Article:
It's like a forcing yourself to drink some nasty cough syrup to make a cold go away.

SpheralSolar (4, Informative)

SubtleNuance (184325) | more than 10 years ago | (#7115477)

See this company: http://www.spheralsolar.com/ [spheralsolar.com] their technology makes very cheap, very efficient, very flexible solar-cells... they are building a massive manufacturing facitliy as-we-type, they do small(er) runs currently in their original test/research facility.

this is one to watch.

Misleading body. RTFA. (5, Informative)

Wise Dragon (71071) | more than 10 years ago | (#7115478)

This is not an announcement of any new solar cells. It's a press release detailing an advanced research program that STMicroelectronics hopes will eventually lead to cheap solar cells. RTFA whover posted this.

Re:Misleading body. RTFA. (1)

indros13 (531405) | more than 10 years ago | (#7115684)

Exactly. I'd say mod parent up, but he's already at the max. Raise the mod point maximum for this man/woman deserveth more!

big surface area needed? (1)

kisrael (134664) | more than 10 years ago | (#7115484)

They mention that they're 10% effecient, as opposed to more expensive setups that are 15%-20%--I wonder if it means a much larger surface area will be needed in order to get much benefit out of it? Any solarheads (or whatever the group name is) have any thoughts on that?

20c per watt ? kwatt-hour is needed type of measur (2, Interesting)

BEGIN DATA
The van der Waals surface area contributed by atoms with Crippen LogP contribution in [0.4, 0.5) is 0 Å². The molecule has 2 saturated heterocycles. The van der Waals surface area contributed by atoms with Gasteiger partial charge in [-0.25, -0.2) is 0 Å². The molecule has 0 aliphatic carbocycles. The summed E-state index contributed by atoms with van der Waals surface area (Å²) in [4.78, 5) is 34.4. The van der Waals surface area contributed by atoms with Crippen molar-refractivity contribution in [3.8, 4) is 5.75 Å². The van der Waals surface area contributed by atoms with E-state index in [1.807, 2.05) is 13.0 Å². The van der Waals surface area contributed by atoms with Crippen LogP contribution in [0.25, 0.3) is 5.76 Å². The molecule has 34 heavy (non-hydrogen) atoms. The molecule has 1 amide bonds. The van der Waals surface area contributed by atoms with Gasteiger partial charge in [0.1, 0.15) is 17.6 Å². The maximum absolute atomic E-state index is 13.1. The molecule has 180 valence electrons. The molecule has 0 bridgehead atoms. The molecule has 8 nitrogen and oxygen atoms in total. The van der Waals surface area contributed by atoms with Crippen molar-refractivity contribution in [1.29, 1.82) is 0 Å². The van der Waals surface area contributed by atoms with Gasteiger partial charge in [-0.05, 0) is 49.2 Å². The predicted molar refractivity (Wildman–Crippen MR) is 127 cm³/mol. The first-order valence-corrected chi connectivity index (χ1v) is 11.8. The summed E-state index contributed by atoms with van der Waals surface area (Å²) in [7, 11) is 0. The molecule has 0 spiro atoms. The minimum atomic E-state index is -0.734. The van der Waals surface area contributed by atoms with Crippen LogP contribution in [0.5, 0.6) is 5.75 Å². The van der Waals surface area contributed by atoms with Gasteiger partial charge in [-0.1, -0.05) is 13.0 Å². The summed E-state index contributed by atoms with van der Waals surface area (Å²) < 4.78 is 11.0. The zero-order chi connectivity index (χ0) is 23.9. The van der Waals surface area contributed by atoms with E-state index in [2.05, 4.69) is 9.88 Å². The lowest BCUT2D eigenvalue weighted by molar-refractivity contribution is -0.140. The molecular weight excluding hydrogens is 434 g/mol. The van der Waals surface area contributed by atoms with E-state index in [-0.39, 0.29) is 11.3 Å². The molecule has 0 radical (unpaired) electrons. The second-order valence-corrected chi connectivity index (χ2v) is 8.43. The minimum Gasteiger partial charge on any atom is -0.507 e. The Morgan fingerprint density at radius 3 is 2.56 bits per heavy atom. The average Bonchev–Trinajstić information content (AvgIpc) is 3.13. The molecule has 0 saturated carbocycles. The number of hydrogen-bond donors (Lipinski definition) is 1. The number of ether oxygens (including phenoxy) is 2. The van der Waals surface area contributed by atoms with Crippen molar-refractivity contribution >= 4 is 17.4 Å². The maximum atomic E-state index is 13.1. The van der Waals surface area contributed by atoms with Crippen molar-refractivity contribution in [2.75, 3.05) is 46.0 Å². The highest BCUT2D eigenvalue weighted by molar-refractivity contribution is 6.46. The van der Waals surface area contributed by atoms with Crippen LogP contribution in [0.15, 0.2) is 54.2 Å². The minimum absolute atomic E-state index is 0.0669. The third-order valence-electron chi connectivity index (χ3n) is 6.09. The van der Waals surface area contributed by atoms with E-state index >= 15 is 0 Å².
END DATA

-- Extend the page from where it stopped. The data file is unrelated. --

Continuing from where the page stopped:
j_dot_bomb (560211) | more than 10 years ago | (#7115502)

Power companies provide at about 15c per kilowatt-HOUR. What does 20c per watt mean ? Meaning running continuously 12 hrs a day for 20 years ? Watt is a power unit. Watt-hours is energy.

Power vs Energy (2, Informative)

nuggz (69912) | more than 10 years ago | (#7115564)

Solar cells generate power.
Power companies sell energy.

20 cents per Watt means that will buy you enough solar cell to generate one watt.
If you run it for 1 hour, you get 1 watt-hour.

Energy = Power x Time = Force x Displacement

Don't they teach physics anymore?

Re:Power vs Energy (1)

j_dot_bomb (560211) | more than 10 years ago | (#7115594)

Yeah but what does it mean for oil ? Can you compare them ?

Re:Power vs Energy (1)

shlashdot (689477) | more than 10 years ago | (#7115700)

It's not easy to compare, but as the IEEE article states, conventional power plants can be built for 40 cents per watt. So if you can buy solar cells for 20 cents a watt that would be significant. You do have to add a lot of infrastructure, but you get the idea. Coleman 4000 Watt generator is $400. 10 cents a watt but it sure won't last 20 years. Plus fuel costs. So really a competitive price for a solar power station would be about $1 a watt complete, which would be possible with cells at 20 cents per watt. The article is worded poorly because the 20 year life is not really relevant in comparing cost per watt. But you can use the 20 year life to calculate an expected cost per kWh. btw most power plants use coal or natural gas, not oil.

Re:Power vs Energy (1)

j_dot_bomb (560211) | more than 10 years ago | (#7115639)

And further the suns effective intensity even with changing the angle of the panels varys greatly throughout the day. So the total energy produced over twenty years is unclear. Its not just 1 watt * (number of hours in 20 years)

Re:Power vs Energy (0)

Anonymous Coward | more than 10 years ago | (#7115689)

And if you run it for 20 years, you get 20 watt-years

Re:20c per watt ? kwatt-hour is needed type of mea (1)

mountainman (89399) | more than 10 years ago | (#7115589)

The price of existing commercial solar panels generally is compared in terms of dollars per maximum watt output. A 120W maximum output panel costs about $474 or $3.95/watt. That's the measure they're using in the article when they talk about $0.20/watt.